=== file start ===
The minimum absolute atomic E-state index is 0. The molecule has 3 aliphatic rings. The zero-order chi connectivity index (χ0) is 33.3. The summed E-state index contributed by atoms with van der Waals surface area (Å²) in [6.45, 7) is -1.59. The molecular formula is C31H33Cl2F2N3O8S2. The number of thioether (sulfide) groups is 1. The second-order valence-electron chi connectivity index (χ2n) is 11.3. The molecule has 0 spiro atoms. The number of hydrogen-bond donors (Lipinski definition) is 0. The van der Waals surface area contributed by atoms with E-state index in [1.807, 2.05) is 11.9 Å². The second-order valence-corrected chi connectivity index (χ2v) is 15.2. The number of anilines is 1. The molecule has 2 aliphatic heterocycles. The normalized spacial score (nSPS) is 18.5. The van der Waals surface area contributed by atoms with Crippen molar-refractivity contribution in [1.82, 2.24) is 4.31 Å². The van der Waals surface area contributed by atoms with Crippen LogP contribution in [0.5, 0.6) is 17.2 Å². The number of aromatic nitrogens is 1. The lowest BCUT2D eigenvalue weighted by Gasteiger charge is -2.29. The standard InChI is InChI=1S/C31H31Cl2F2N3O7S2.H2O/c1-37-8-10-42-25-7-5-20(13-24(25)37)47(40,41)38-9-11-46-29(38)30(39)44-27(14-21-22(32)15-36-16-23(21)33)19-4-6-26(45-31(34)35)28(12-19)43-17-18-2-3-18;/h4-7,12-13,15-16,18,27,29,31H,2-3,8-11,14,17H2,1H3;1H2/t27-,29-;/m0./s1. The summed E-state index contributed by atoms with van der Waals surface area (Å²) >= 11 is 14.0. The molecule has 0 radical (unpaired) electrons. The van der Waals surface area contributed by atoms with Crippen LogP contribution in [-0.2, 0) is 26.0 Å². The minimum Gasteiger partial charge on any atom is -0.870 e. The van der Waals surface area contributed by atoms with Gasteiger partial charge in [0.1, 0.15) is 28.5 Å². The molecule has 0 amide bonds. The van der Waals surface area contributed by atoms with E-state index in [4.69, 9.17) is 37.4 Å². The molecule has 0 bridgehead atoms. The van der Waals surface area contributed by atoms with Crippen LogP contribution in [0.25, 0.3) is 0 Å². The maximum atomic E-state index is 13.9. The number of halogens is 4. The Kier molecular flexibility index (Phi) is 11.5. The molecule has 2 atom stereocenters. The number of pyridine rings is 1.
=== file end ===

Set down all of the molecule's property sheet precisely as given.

The minimum absolute atomic E-state index is 0. The molecule has 3 aliphatic rings. The zero-order chi connectivity index (χ0) is 33.3. The summed E-state index contributed by atoms with van der Waals surface area (Å²) in [6.45, 7) is -1.59. The molecular formula is C31H33Cl2F2N3O8S2. The number of thioether (sulfide) groups is 1. The second-order valence-electron chi connectivity index (χ2n) is 11.3. The molecule has 0 spiro atoms. The number of hydrogen-bond donors (Lipinski definition) is 0. The van der Waals surface area contributed by atoms with E-state index in [1.807, 2.05) is 11.9 Å². The second-order valence-corrected chi connectivity index (χ2v) is 15.2. The number of anilines is 1. The molecule has 2 aliphatic heterocycles. The normalized spacial score (nSPS) is 18.5. The van der Waals surface area contributed by atoms with Crippen molar-refractivity contribution in [1.82, 2.24) is 4.31 Å². The van der Waals surface area contributed by atoms with Crippen LogP contribution in [0.5, 0.6) is 17.2 Å². The number of aromatic nitrogens is 1. The lowest BCUT2D eigenvalue weighted by Gasteiger charge is -2.29. The standard InChI is InChI=1S/C31H31Cl2F2N3O7S2.H2O/c1-37-8-10-42-25-7-5-20(13-24(25)37)47(40,41)38-9-11-46-29(38)30(39)44-27(14-21-22(32)15-36-16-23(21)33)19-4-6-26(45-31(34)35)28(12-19)43-17-18-2-3-18;/h4-7,12-13,15-16,18,27,29,31H,2-3,8-11,14,17H2,1H3;1H2/t27-,29-;/m0./s1. The summed E-state index contributed by atoms with van der Waals surface area (Å²) >= 11 is 14.0. The molecule has 0 radical (unpaired) electrons. The van der Waals surface area contributed by atoms with Crippen LogP contribution in [-0.2, 0) is 26.0 Å². The minimum Gasteiger partial charge on any atom is -0.870 e. The van der Waals surface area contributed by atoms with Gasteiger partial charge in [0.1, 0.15) is 28.5 Å². The molecule has 0 amide bonds. The van der Waals surface area contributed by atoms with E-state index in [4.69, 9.17) is 37.4 Å². The molecule has 0 bridgehead atoms. The van der Waals surface area contributed by atoms with Crippen LogP contribution in [0.25, 0.3) is 0 Å². The maximum atomic E-state index is 13.9. The number of halogens is 4. The Kier molecular flexibility index (Phi) is 11.5. The molecule has 2 atom stereocenters. The number of pyridine rings is 1.